Though they’re not a happy part of Black history, it’s good that some tangible objects of oppression will be included in the exhibits.
Many African-Americans are excited about the impending creation of the National Museum of African-American History and Culture, to be erected in Washington, D.C., by 2015. And it’s no wonder why: Despite having a rich and storied history in the United States since its inception, Blacks have largely been kept out of the nation’s major historical monuments. The Martin Luther King Jr., Memorial went up only this year, and now the museum celebrating Black history won’t be up for another four. But while it’s alright to be disappointed with the museum’s tardiness, it’s nice to hear some good news about what it will contain once it’s up.
The Washington Post reports today that the museum, which will have its groundbreaking in 2012, has just received two Ku Klux Klan robes for its collection, one of which came from the family of Stetson Kennedy, a civil rights activist who infiltrated the Klan decades ago.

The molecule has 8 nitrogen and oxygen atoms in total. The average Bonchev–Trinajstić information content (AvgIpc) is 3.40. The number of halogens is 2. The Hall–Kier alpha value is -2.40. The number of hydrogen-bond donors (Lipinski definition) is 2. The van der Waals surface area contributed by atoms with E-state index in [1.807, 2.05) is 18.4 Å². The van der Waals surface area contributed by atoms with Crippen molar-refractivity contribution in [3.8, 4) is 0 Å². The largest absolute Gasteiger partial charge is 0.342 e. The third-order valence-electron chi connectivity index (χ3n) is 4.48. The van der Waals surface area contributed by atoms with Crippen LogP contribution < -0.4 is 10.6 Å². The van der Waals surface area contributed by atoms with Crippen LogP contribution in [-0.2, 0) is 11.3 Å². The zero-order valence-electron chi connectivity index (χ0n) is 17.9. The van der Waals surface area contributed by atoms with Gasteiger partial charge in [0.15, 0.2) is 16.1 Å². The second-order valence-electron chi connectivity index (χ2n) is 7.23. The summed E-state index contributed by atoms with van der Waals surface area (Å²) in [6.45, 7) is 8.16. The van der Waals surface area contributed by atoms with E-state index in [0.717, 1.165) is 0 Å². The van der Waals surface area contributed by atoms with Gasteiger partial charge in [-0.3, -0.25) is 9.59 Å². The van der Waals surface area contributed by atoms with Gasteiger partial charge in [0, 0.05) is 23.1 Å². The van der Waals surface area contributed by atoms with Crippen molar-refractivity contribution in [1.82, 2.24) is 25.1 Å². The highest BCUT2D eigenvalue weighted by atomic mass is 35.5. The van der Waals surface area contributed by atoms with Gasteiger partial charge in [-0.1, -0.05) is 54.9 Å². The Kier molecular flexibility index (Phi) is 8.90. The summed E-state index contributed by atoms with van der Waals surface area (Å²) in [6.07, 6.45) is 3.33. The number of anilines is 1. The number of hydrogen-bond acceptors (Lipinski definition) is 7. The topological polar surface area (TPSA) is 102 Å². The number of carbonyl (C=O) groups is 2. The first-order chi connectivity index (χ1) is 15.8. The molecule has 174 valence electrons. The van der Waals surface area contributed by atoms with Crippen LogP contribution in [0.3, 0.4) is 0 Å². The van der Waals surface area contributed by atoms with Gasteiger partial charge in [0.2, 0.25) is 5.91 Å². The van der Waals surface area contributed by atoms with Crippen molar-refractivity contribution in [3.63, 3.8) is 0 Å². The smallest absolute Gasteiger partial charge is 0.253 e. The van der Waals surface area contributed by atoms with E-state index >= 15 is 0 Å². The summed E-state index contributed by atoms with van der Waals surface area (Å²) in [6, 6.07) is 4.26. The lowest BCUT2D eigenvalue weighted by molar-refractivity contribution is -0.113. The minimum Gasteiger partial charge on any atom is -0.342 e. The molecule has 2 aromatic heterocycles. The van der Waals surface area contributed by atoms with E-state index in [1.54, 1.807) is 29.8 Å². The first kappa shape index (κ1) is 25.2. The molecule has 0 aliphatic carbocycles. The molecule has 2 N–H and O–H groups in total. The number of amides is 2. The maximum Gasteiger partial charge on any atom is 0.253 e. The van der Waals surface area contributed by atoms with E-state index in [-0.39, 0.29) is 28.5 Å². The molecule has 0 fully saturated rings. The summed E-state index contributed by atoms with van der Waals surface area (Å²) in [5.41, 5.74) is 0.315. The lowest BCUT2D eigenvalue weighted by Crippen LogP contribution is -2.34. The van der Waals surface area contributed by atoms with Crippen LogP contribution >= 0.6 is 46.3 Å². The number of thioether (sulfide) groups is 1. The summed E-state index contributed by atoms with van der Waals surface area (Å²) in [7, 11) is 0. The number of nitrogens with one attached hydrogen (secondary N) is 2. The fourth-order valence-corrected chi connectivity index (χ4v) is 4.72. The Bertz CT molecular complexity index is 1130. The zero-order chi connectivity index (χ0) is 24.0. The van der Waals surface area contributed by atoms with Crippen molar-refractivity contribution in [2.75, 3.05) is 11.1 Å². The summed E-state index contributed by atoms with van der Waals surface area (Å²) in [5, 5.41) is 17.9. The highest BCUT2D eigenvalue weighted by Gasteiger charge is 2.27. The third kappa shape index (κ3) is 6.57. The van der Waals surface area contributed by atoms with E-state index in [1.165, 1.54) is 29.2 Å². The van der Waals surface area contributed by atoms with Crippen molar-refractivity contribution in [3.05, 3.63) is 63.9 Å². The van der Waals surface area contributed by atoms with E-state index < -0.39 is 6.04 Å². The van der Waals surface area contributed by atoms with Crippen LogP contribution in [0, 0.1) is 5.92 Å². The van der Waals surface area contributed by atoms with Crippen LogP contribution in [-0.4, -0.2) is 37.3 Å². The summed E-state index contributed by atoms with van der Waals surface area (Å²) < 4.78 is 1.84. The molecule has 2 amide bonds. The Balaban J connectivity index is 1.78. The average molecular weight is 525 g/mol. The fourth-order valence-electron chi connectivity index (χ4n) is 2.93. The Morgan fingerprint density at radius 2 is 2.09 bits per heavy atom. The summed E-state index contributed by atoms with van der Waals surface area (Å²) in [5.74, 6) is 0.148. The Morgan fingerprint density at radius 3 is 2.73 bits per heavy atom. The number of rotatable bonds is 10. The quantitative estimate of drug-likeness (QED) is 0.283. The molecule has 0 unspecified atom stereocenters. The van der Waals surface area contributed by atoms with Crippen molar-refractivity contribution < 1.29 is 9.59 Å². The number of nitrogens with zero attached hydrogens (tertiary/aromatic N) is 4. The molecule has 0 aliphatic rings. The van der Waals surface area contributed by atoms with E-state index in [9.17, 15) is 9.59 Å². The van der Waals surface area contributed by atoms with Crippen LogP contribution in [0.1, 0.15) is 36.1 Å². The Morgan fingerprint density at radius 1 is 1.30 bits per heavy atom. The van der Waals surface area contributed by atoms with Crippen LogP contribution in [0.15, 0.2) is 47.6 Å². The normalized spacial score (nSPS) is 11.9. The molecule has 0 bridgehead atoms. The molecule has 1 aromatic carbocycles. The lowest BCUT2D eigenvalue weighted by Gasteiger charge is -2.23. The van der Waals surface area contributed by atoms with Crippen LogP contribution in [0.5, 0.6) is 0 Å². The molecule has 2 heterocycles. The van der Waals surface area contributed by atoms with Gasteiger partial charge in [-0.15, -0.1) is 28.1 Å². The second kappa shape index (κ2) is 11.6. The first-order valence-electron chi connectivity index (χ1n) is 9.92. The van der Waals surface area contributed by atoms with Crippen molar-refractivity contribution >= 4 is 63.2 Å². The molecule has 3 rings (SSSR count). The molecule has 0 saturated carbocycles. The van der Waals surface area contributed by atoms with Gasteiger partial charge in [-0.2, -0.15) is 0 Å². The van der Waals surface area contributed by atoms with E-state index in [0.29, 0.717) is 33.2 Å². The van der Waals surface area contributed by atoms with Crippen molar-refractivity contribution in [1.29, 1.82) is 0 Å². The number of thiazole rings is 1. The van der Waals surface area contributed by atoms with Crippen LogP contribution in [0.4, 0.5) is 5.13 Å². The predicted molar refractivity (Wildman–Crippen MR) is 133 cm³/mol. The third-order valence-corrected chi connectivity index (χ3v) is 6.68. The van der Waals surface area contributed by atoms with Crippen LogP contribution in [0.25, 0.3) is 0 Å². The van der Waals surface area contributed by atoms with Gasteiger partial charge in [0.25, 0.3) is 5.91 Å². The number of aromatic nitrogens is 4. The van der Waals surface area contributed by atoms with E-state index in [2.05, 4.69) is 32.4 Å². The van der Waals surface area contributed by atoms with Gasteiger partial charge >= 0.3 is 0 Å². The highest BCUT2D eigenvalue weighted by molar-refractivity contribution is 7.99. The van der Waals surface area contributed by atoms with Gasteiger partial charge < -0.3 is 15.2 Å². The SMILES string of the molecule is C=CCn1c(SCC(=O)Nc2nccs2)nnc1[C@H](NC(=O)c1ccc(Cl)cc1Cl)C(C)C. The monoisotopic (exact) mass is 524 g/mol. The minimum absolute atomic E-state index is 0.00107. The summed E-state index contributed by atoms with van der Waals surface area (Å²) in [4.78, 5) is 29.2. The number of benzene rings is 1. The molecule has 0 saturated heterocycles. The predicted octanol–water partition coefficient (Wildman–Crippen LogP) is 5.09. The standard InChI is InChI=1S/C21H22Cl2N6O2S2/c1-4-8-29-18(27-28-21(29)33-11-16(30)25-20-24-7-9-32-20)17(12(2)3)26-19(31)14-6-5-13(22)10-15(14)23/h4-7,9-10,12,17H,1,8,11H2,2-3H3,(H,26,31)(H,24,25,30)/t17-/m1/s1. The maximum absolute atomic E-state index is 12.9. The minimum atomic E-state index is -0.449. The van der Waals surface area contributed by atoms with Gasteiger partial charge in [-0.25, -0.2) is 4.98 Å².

“Klan robes?” you might be asking yourself. “Why do we want those in an African-American museum meant to celebrate heritage?”
It’s a fair question. A lot of elements of Black history can be brutal to revisit, especially for the many African-Americans who lived through the horrors of lynch mobs, the Bull Connor South and segregated schools. Like a child who chooses to never speak of his molestation to anyone, it can be tempting to want to bury the hate of the past in favor of focusing on happier future.
Alas, to go down that path is to also be foolish. It’s a cliché at this point, but there’s definitely truth to the words of the philosopher George Santayana, “Those who cannot remember their past are condemned to repeat it.” Sad as it is, the Klan, and the violence Klan members wrought across America, is inextricably linked to African-American life nowadays. To try to forget that would be to try to forget an important puzzle piece in Black culture. Blacks need to remember those bad times, because they make all the good times in the African-American community feel that much sweeter, and the future that much brighter.
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